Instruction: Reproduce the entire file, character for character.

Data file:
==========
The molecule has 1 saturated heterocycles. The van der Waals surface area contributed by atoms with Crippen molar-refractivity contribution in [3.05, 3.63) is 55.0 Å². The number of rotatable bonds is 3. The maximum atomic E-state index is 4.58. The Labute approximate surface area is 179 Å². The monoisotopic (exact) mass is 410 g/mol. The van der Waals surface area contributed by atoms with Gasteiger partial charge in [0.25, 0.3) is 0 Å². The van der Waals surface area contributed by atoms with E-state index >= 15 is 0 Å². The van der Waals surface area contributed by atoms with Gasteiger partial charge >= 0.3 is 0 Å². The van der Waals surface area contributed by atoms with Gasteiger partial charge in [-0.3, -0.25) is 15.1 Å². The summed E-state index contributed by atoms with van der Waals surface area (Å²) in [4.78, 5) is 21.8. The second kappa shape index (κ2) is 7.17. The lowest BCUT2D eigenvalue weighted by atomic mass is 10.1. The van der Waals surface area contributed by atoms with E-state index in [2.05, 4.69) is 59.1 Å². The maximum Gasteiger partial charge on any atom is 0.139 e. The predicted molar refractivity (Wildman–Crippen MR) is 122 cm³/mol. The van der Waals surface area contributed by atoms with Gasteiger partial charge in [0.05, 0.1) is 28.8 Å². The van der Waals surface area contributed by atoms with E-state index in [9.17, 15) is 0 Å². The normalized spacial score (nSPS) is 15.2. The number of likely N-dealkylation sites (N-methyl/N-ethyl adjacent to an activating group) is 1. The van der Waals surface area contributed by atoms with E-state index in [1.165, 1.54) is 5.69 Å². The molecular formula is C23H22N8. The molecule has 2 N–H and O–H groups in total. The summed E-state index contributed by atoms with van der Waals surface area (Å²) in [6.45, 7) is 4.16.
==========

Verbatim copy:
The molecule has 1 saturated heterocycles. The van der Waals surface area contributed by atoms with Crippen molar-refractivity contribution in [3.05, 3.63) is 55.0 Å². The number of rotatable bonds is 3. The maximum atomic E-state index is 4.58. The Labute approximate surface area is 179 Å². The monoisotopic (exact) mass is 410 g/mol. The van der Waals surface area contributed by atoms with Gasteiger partial charge in [0.25, 0.3) is 0 Å². The van der Waals surface area contributed by atoms with E-state index >= 15 is 0 Å². The van der Waals surface area contributed by atoms with Gasteiger partial charge >= 0.3 is 0 Å². The van der Waals surface area contributed by atoms with Gasteiger partial charge in [-0.3, -0.25) is 15.1 Å². The summed E-state index contributed by atoms with van der Waals surface area (Å²) in [4.78, 5) is 21.8. The second kappa shape index (κ2) is 7.17. The lowest BCUT2D eigenvalue weighted by atomic mass is 10.1. The van der Waals surface area contributed by atoms with E-state index in [2.05, 4.69) is 59.1 Å². The maximum Gasteiger partial charge on any atom is 0.139 e. The predicted molar refractivity (Wildman–Crippen MR) is 122 cm³/mol. The van der Waals surface area contributed by atoms with Gasteiger partial charge in [0.05, 0.1) is 28.8 Å². The van der Waals surface area contributed by atoms with E-state index in [9.17, 15) is 0 Å². The normalized spacial score (nSPS) is 15.2. The number of likely N-dealkylation sites (N-methyl/N-ethyl adjacent to an activating group) is 1. The van der Waals surface area contributed by atoms with E-state index in [1.165, 1.54) is 5.69 Å². The molecular formula is C23H22N8. The molecule has 2 N–H and O–H groups in total. The summed E-state index contributed by atoms with van der Waals surface area (Å²) in [6.45, 7) is 4.16.